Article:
Denver, Colo., Jun 18, 2004 (CNA) - The United States Conference of Catholic Bishops (USCCB) approved on Friday a statement highlighting that Catholics public officials who dissent from key Catholic teachings should refrain from taking communion, but leaving to each individual bishop the decision of denying Communion to individuals.
The bishops say in the statement that those who formulate law are obliged in conscience “to work toward correcting morally defective laws,” and calls on Catholics in public life to protect the unborn and oppose legal abortion “lest they be guilty of cooperating in evil and in sinning against the common good.”
The bishops also pledged to counsel Catholic public officials who act “consistently to support abortion on demand” that this support could make them “cooperators in evil in a public manner.”
The statement, “Catholics in Political Life,” was adopted by a vote of 183-6. It came after the Task Force on Catholic Bishops and Catholic Politicians made an extensive interim report at the USCCB’ s special assembly, held in Denver, June 14-19, 2004.
In the statement, the bishops highlight:
- The need “to continue to teach clearly” and help other Catholic leaders to do so about their “unequivocal commitment to the legal protection of human life from the moment of conception until natural death.” The statement notes that Catholic “teaching on human life and dignity should be reflected" in all parishes and all "educational, health care and human service ministries.”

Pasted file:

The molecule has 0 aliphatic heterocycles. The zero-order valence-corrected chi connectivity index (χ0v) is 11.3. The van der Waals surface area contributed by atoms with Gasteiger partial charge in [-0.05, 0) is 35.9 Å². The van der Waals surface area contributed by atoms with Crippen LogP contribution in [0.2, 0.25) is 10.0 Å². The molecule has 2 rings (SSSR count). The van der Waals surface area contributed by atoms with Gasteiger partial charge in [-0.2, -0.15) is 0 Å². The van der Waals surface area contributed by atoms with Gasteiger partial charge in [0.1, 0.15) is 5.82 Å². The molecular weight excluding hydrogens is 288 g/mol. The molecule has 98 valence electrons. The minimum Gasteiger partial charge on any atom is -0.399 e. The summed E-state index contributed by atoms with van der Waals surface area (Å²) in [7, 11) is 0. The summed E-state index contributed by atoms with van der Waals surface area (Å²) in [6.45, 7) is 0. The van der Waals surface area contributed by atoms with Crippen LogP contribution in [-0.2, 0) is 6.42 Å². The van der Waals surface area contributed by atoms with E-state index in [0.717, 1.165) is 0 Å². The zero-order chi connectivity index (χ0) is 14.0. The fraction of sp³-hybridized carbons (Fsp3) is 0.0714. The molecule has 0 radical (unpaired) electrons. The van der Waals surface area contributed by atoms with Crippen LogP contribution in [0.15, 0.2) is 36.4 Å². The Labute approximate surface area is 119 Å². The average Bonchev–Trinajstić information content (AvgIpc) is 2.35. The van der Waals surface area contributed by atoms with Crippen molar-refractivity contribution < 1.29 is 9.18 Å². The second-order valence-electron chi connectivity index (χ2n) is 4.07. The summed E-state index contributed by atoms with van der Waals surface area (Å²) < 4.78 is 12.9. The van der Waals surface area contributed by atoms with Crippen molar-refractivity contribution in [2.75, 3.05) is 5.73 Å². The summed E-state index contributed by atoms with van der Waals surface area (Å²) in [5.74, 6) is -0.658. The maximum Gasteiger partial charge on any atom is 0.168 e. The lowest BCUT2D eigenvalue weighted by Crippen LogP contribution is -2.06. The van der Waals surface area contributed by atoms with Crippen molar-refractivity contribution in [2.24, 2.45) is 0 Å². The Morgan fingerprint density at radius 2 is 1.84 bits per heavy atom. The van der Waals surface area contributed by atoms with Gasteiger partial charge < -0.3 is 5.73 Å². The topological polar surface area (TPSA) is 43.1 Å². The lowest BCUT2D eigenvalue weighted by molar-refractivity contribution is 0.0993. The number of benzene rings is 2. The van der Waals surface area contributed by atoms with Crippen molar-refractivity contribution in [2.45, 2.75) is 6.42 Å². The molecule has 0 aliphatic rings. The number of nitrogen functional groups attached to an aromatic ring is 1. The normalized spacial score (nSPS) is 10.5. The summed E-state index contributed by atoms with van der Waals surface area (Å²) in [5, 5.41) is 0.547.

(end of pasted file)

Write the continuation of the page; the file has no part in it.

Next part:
- The need to do more “to persuade all people that human life is precious and human dignity must be defended.” The bishops also welcome “conversation initiated by political leaders themselves.”
- The need for Catholics “to act in support of these principles and policies in public life.”
The statement also says that “the Catholic community and Catholic institutions” should not honor those “who act in defiance of our fundamental moral principles” with awards, honors, or “platforms which would suggest support for their actions.”
Recalling the words of St. Paul in the First Letter to the Corinthians about the unworthy reception of the body and blood of the Lord, the bishops state that “all must examine their consciences” about their worthiness to receive Holy Communion, including with regard to “fidelity to the moral teaching of the Church in personal and public life.”
The statement notes that “the question has been raised” whether it is necessary to deny Holy Communion to Catholics in public life who support abortion on demand.
“Given the wide range of circumstances involved in arriving at a prudential judgment” in this serious matter, the bishops state that they “recognize that such decisions rest with the individual bishop in accord with established canonical and pastoral principles.”